LONDON • Tiger-mania appears to have returned after 14-time Major winner Tiger Woods was installed as joint-second favourite for next month's Masters just eight months after dropping out of the world's top 1,000.
It is five years since Woods won a tournament but his second place to Paul Casey in the Valspar Championship on Sunday was the clearest signal of his return to form yet.
His odds to win at Augusta immediately tumbled from 100-1 to 10-1 as he climbed to 149 in the rankings, his highest since May 2015.
Where some saw glimpses of his former genius, others just saw dollar signs. On the StubHub resale site, tickets for Sunday's play were going for between US$1,667 (S$2,189) and US$5,486 while one seller listed a ticket on Viagogo at a mind-boggling US$100,220.
Home viewership rose too. American broadcaster NBC said its ratings for the third round at the Valspar were 181 per cent up on last year, when Woods was absent. That made it the most-watched third round of golf in the last 12 years.
On social media, more than 150,000 people liked his tweet declaring: "Man, I've missed this - people, adrenaline, atmosphere."
Clearly nobody in golf makes a headline or draws a crowd quite like the man who most recently won at Augusta when current world No. 2 Justin Thomas was 11.
The reason for the upsurge in belief goes beyond mere nostalgia, however. Woods' club-head speed during his near miss was among the quickest on the PGA Tour this year and a better short game during the final round in Florida might have overhauled Casey.
After a slew of previous comebacks, his rate of progress has been remarkable.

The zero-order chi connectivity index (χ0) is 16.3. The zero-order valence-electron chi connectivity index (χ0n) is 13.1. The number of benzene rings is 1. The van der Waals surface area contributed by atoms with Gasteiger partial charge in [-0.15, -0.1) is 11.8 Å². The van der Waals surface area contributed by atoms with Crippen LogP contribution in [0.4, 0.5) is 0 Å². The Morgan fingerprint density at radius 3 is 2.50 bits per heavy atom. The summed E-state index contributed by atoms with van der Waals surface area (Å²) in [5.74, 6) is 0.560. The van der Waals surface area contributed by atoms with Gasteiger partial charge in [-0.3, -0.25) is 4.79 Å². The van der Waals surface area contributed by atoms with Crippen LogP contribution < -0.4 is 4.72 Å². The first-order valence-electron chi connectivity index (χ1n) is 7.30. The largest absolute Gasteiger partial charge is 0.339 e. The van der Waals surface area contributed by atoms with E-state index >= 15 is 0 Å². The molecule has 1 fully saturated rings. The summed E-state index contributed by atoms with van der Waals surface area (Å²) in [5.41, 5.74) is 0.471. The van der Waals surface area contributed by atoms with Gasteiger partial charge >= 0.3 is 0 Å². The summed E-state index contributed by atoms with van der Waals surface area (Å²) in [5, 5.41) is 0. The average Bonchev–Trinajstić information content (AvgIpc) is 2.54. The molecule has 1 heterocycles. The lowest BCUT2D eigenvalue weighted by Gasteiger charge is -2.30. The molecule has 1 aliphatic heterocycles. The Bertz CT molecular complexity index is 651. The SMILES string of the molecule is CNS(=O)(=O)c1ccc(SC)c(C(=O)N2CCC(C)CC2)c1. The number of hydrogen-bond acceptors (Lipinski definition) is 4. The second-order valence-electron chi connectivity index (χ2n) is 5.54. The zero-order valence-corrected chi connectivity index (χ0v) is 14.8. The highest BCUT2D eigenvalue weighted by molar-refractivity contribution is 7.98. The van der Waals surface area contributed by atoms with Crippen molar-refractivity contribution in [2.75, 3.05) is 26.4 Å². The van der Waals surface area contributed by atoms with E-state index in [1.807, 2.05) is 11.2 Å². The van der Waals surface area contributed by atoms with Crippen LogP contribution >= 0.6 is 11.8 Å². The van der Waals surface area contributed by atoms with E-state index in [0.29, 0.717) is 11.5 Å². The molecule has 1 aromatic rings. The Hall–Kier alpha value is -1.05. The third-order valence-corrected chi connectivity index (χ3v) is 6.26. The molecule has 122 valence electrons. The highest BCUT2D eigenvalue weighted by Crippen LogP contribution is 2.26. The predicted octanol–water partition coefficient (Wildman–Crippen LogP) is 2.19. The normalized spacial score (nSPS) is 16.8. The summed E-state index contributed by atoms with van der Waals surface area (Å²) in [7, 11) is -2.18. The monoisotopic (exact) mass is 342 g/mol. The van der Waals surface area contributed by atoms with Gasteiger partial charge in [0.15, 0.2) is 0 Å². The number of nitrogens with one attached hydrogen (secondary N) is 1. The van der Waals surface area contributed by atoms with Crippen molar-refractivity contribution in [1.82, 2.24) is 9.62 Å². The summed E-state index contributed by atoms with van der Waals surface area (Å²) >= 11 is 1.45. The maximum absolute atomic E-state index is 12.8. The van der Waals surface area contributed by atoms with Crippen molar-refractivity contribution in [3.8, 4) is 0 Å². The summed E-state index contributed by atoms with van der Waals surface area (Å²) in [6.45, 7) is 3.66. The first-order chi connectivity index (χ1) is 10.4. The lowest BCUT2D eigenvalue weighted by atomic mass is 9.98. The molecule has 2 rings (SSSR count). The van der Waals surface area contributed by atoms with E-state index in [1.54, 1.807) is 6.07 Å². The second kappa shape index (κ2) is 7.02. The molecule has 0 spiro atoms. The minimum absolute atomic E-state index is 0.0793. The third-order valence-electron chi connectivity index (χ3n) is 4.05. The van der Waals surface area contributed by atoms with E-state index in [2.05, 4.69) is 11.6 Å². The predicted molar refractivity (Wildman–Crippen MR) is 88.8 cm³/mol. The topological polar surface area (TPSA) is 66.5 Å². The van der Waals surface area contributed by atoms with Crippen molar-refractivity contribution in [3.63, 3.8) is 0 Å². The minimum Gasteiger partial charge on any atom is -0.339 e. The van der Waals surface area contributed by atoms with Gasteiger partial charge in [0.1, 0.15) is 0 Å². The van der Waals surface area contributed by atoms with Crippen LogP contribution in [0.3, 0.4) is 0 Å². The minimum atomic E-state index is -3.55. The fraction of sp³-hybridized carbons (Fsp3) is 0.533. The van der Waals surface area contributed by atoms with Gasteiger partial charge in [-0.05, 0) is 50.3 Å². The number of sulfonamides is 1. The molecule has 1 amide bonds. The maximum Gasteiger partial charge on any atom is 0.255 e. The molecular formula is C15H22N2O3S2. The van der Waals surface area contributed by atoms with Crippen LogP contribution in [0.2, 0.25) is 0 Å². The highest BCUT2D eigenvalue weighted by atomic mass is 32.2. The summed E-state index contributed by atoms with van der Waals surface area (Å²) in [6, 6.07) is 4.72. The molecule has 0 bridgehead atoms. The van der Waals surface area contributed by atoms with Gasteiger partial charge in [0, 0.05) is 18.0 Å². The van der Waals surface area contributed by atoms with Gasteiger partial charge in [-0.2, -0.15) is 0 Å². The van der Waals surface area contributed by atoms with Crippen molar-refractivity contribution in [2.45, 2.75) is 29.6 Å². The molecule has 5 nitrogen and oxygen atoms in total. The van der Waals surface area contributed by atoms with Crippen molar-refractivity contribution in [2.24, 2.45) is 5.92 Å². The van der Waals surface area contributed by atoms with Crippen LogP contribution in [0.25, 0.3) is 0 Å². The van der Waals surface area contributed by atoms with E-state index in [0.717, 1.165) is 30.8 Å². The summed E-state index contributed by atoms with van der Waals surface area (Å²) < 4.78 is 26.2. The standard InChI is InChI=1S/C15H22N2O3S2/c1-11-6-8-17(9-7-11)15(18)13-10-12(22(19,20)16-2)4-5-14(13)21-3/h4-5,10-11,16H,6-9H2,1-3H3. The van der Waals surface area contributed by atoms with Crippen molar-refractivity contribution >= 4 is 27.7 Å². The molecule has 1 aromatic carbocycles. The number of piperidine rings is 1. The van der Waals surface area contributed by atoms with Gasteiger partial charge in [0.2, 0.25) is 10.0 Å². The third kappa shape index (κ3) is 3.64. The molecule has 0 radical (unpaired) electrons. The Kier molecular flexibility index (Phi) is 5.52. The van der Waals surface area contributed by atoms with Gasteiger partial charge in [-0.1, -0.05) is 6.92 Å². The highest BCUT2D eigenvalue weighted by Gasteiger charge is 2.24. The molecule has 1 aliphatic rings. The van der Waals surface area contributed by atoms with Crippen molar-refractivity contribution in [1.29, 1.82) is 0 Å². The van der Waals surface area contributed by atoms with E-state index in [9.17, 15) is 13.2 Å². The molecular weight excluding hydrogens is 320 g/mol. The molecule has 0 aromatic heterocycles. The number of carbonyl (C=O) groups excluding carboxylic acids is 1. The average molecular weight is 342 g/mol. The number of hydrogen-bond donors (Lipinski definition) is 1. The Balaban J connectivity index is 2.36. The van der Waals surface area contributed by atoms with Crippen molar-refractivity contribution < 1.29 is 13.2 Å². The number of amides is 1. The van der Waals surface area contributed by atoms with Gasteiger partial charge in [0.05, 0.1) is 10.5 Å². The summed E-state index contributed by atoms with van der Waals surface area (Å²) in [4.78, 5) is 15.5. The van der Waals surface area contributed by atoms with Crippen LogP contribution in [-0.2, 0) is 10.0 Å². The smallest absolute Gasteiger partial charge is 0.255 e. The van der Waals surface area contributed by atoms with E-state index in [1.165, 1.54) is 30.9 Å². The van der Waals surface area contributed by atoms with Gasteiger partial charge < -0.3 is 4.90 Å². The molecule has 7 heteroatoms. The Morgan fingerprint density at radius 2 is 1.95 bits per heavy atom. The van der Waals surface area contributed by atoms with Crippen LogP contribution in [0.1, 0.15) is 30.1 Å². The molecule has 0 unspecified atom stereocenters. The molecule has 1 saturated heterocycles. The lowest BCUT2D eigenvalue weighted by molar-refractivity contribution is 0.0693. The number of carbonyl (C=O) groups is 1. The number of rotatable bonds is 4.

He withdrew from the Safeway Open in 2016, admitting "my game is vulnerable". When he did return that December after 15 months out, he was only 15th out of 17 players at the Hero World Challenge.
Last April he had a spinal fusion and, in October, he pleaded guilty to reckless driving and entered a diversion programme. It did not bode well. Now, after finishing 12th at the Honda Classic and a share of second at the Valspar, he is back in ruder health than anyone could have envisaged.
This week, he will attempt to become the first player to win the same PGA Tour event nine times - at the Arnold Palmer Invitational.
And even though he has been promoted from a nostalgic throwback to championship favourite in the space of one weekend, he will feel he has a good chance of winning his 80th PGA Tour event.
Brandt Snedeker, who played alongside Woods in Florida, explained what it is like to be a bit-part player in the mother of all comeback stories.
"You have to realise nobody is out there to watch you play and get into your own little world," he said.
"I can confirm he's back. The roars are back. It's fun to hear the crowd going crazy again."
They all know that, when they get to Augusta, there will be only one show in town.
THE TIMES, LONDON